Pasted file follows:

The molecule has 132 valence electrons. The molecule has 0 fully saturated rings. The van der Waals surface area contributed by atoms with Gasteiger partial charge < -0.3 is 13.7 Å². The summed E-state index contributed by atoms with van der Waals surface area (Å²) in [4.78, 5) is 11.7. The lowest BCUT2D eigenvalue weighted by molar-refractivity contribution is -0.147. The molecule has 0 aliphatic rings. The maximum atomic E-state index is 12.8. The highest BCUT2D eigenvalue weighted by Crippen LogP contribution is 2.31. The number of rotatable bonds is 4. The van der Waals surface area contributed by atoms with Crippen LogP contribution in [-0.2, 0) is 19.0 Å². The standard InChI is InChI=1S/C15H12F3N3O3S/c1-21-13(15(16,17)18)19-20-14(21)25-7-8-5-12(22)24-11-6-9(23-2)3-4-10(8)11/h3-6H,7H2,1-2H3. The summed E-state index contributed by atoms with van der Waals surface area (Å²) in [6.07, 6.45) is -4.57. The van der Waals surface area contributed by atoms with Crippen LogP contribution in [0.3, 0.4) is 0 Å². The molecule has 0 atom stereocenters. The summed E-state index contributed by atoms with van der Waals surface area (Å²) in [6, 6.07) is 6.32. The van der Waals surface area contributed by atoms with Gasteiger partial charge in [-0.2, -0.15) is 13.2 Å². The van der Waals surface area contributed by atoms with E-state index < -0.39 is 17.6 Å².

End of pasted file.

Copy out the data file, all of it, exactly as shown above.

The molecule has 132 valence electrons. The molecule has 0 fully saturated rings. The van der Waals surface area contributed by atoms with Gasteiger partial charge < -0.3 is 13.7 Å². The summed E-state index contributed by atoms with van der Waals surface area (Å²) in [4.78, 5) is 11.7. The lowest BCUT2D eigenvalue weighted by molar-refractivity contribution is -0.147. The molecule has 0 aliphatic rings. The maximum atomic E-state index is 12.8. The highest BCUT2D eigenvalue weighted by Crippen LogP contribution is 2.31. The number of rotatable bonds is 4. The van der Waals surface area contributed by atoms with Crippen LogP contribution in [-0.2, 0) is 19.0 Å². The standard InChI is InChI=1S/C15H12F3N3O3S/c1-21-13(15(16,17)18)19-20-14(21)25-7-8-5-12(22)24-11-6-9(23-2)3-4-10(8)11/h3-6H,7H2,1-2H3. The summed E-state index contributed by atoms with van der Waals surface area (Å²) in [6.07, 6.45) is -4.57. The van der Waals surface area contributed by atoms with Crippen LogP contribution in [0.3, 0.4) is 0 Å². The molecule has 0 atom stereocenters. The summed E-state index contributed by atoms with van der Waals surface area (Å²) in [6, 6.07) is 6.32. The van der Waals surface area contributed by atoms with Gasteiger partial charge in [-0.2, -0.15) is 13.2 Å². The van der Waals surface area contributed by atoms with E-state index < -0.39 is 17.6 Å².